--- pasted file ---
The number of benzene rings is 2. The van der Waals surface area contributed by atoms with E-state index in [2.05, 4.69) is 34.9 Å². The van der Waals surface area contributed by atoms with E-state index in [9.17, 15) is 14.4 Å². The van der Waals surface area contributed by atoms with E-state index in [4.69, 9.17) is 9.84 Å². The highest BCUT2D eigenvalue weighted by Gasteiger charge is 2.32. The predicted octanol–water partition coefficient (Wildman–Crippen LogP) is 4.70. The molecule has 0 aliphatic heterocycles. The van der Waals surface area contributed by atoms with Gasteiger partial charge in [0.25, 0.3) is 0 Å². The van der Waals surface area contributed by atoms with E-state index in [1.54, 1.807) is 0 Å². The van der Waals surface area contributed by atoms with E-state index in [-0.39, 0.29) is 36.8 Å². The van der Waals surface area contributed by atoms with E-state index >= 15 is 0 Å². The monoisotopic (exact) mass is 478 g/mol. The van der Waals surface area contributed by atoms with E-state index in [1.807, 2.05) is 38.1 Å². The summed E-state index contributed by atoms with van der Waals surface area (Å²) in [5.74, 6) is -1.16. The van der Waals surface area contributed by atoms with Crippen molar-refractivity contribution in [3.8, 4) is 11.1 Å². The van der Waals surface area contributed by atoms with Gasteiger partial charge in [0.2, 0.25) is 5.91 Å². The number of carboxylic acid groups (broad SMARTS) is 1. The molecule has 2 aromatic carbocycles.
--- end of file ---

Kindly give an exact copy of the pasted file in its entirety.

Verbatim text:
The number of benzene rings is 2. The van der Waals surface area contributed by atoms with E-state index in [2.05, 4.69) is 34.9 Å². The van der Waals surface area contributed by atoms with E-state index in [9.17, 15) is 14.4 Å². The van der Waals surface area contributed by atoms with E-state index in [4.69, 9.17) is 9.84 Å². The highest BCUT2D eigenvalue weighted by Gasteiger charge is 2.32. The predicted octanol–water partition coefficient (Wildman–Crippen LogP) is 4.70. The molecule has 0 aliphatic heterocycles. The van der Waals surface area contributed by atoms with Gasteiger partial charge in [0.25, 0.3) is 0 Å². The van der Waals surface area contributed by atoms with E-state index in [1.54, 1.807) is 0 Å². The van der Waals surface area contributed by atoms with E-state index in [-0.39, 0.29) is 36.8 Å². The van der Waals surface area contributed by atoms with E-state index >= 15 is 0 Å². The monoisotopic (exact) mass is 478 g/mol. The van der Waals surface area contributed by atoms with E-state index in [1.807, 2.05) is 38.1 Å². The summed E-state index contributed by atoms with van der Waals surface area (Å²) in [5.74, 6) is -1.16. The van der Waals surface area contributed by atoms with Crippen molar-refractivity contribution in [3.8, 4) is 11.1 Å². The van der Waals surface area contributed by atoms with Gasteiger partial charge in [0.2, 0.25) is 5.91 Å². The number of carboxylic acid groups (broad SMARTS) is 1. The molecule has 2 aromatic carbocycles.